Adam, what made you the most anxious about tackling your HSC exams, and how did you deal with the stress?
The things I found most worrying were the uncontrollable things, such as what the question would be, how the marker would mark my work etc. However, I realised quite early that there wasn’t much point stressing about things that I had no ability to affect. My PE teacher used to say: ‘If it is to be, it is up to me.’
Unlike some students, I had little idea about what I wanted to do after finishing high school. So, I resolved to work as hard as I possibly could, making lists to track my progress and feel like I was achieving something each day.
During the study break before the HSC exam, I went to the library every day to study. Working as hard as I could helped me to gain more confidence in myself, gave me a great perspective and reminded me that I will always be competing against myself, not anyone else.
Having stress is inevitable: it means that you are taking responsibility for your future. The HSC is and will be only one of many challenging obstacles in your life. Overcoming this obstacle will help you to gain resilience that will stay with you for the rest of your life.
What is the best piece of advice that was given to you regarding the HSC?
‘Study smart, not hard.’ I saw some people bludgeoning away at tasks and reading textbooks that were in no way contributing to their final mark. Figure out what study methods work best for you
and save time, and pursue those with vociferous intensity, but don’t go to exorbitant lengths for things that will only make a minimal difference to your result.
Did you try any study methods that really didn’t work?
For a while I tried to do work every single day during the week.
After a while, I was so burnt out and jaded that it was impossible to get anything productive done on some days, and I felt as if I could never escape NESA’s clutches. I would even dream about my exams!
So, I decided that I would have either a Friday or a Saturday off. I would watch the football, play cricket or catch up with friends, and not think about school at all. This meant that I wasn’t focusing on exams the whole time, and was maintaining the other things that I found enjoyable.
Did you have a habit you repeated every single day while the HSC was going on?
When at home, I used to take my dog for a 5km run around the golf course. It was great for purging my mind of the academic haze of studying and gave me a goal to beat beyond the school environment. I also often used to visit the gym late at night (sometimes at 1 or 2am!) after a day of studying, because it gave me a break from work before I went to sleep. Many people did lots of different things beyond the world of school: it is important to have such a thing to help you not feel so lost when you’re studying for such a long period of time.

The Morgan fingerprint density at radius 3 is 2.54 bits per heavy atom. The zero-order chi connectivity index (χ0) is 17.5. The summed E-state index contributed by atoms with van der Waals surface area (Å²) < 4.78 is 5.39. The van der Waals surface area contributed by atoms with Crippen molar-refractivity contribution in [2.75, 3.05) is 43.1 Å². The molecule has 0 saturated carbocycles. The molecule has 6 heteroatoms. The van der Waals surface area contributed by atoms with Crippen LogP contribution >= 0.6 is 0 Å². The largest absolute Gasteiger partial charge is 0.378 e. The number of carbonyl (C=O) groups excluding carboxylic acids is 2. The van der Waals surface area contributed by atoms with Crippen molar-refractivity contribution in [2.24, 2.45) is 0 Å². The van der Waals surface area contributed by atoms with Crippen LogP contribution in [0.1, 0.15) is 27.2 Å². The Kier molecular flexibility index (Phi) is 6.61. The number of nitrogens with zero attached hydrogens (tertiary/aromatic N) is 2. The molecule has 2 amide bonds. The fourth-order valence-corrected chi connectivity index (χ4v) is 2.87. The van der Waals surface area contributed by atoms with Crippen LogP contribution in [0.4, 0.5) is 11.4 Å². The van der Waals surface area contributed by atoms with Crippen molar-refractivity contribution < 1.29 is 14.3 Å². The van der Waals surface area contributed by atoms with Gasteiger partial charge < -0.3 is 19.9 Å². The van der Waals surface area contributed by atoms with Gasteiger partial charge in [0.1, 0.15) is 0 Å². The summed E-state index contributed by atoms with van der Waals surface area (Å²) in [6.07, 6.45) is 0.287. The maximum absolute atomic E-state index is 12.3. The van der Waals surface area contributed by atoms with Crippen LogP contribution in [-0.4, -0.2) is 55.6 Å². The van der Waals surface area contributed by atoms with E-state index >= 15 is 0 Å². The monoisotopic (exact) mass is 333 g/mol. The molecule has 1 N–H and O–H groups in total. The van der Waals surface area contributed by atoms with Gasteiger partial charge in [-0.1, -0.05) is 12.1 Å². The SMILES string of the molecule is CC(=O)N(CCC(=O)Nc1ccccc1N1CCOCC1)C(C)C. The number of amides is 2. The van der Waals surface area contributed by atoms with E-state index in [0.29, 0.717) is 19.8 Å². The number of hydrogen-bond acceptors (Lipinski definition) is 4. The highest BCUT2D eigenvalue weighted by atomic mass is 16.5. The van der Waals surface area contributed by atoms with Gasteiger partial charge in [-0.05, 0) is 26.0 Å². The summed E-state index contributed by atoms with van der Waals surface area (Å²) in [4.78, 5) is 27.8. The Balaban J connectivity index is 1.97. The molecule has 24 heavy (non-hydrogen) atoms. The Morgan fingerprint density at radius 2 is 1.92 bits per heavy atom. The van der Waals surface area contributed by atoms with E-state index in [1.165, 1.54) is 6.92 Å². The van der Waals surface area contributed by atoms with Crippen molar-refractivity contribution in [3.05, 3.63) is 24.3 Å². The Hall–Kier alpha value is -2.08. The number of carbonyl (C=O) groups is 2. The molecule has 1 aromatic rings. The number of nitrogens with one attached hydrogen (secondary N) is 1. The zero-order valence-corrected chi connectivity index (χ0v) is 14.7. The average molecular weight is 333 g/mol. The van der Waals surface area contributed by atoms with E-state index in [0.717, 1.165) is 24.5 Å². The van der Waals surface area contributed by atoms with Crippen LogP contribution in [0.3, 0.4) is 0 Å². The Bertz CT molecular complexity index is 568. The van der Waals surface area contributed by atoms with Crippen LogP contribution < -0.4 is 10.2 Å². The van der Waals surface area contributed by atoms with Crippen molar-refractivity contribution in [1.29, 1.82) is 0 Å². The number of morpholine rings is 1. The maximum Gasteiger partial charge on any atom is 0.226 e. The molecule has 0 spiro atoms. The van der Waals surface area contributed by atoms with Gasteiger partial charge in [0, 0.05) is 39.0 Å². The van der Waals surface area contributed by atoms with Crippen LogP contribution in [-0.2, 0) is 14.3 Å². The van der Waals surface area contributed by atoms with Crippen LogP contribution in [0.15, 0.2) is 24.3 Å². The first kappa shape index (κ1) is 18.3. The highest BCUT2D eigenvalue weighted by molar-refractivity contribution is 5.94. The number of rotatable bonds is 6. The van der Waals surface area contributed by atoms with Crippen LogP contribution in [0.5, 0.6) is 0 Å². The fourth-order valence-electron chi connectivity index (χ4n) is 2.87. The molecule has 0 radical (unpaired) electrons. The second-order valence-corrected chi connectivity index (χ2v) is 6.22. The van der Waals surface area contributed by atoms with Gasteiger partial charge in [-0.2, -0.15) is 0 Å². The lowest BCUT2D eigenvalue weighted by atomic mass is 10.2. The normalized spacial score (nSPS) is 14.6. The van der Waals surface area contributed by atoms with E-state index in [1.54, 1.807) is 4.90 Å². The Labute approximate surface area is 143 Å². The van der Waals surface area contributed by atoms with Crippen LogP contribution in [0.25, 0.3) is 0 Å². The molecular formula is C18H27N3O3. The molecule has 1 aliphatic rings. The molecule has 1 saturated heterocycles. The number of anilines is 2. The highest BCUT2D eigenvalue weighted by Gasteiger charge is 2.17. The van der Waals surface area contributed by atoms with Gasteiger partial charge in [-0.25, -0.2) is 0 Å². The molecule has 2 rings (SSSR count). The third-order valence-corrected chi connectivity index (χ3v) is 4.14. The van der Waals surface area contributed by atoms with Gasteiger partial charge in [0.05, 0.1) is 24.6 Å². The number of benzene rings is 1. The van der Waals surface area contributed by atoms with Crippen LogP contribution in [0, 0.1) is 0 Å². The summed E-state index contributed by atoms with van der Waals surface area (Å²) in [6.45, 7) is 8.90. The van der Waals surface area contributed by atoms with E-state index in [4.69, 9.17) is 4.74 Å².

During the study break before the HSC, I woke up at 6:30am and studied from 7:30am to 6pm, and took food breaks every two to three hours. For most days, my goal was usually to complete and mark three past papers from different subjects, and to revise an entire syllabus module. I would plan my week during the weekend beforehand and sort out the past papers into folders so that I’d have an idea of what I needed to complete. Since I was always at the library, one of my rituals when I felt unmotivated was to walk between the bookshelves. Even now, walking between shelves still reminds me of how little I know and hence motivates me to continue learning. However, as intense as my routine may sound, I didn’t forget to spend time with my family and friends. After a long day of studying, nothing would top a game of chess with my Old Man!
Fionn and Adam (centre, holding copies of their book) with some of the top achievers that took part in the project.
What are your five tips for getting ready for the HSC, based on what you’ve learned from talking to the high-achieving students for this year’s Top Achievers project?
- PLAN. Studying without direction is like trying to find treasure without a map, you’ll waste a lot of time and effort and not make any money at the end of it! Set clear goals and work hard to achieve them. Even if you don’t finish everything for the day (most of our students said that they never actually achieved their full goals!), you have achieved something.